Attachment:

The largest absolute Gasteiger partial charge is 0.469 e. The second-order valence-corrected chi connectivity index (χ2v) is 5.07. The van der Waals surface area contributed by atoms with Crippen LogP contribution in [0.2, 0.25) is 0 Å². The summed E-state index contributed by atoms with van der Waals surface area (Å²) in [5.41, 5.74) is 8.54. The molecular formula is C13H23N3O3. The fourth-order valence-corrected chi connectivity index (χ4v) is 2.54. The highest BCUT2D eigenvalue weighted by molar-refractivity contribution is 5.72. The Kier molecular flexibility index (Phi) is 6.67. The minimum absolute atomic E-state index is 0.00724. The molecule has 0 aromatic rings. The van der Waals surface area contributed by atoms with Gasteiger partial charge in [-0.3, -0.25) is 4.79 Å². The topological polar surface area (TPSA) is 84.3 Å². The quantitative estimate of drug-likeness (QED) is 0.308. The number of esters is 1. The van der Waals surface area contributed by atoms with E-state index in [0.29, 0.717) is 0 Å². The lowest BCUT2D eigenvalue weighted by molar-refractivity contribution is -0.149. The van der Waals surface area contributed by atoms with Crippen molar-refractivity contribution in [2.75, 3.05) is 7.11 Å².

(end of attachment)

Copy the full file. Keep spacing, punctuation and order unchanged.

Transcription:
The largest absolute Gasteiger partial charge is 0.469 e. The second-order valence-corrected chi connectivity index (χ2v) is 5.07. The van der Waals surface area contributed by atoms with Crippen LogP contribution in [0.2, 0.25) is 0 Å². The summed E-state index contributed by atoms with van der Waals surface area (Å²) in [5.41, 5.74) is 8.54. The molecular formula is C13H23N3O3. The fourth-order valence-corrected chi connectivity index (χ4v) is 2.54. The highest BCUT2D eigenvalue weighted by molar-refractivity contribution is 5.72. The Kier molecular flexibility index (Phi) is 6.67. The minimum absolute atomic E-state index is 0.00724. The molecule has 0 aromatic rings. The van der Waals surface area contributed by atoms with Gasteiger partial charge in [-0.3, -0.25) is 4.79 Å². The topological polar surface area (TPSA) is 84.3 Å². The quantitative estimate of drug-likeness (QED) is 0.308. The number of esters is 1. The van der Waals surface area contributed by atoms with E-state index in [0.29, 0.717) is 0 Å². The lowest BCUT2D eigenvalue weighted by molar-refractivity contribution is -0.149. The van der Waals surface area contributed by atoms with Crippen molar-refractivity contribution in [2.75, 3.05) is 7.11 Å².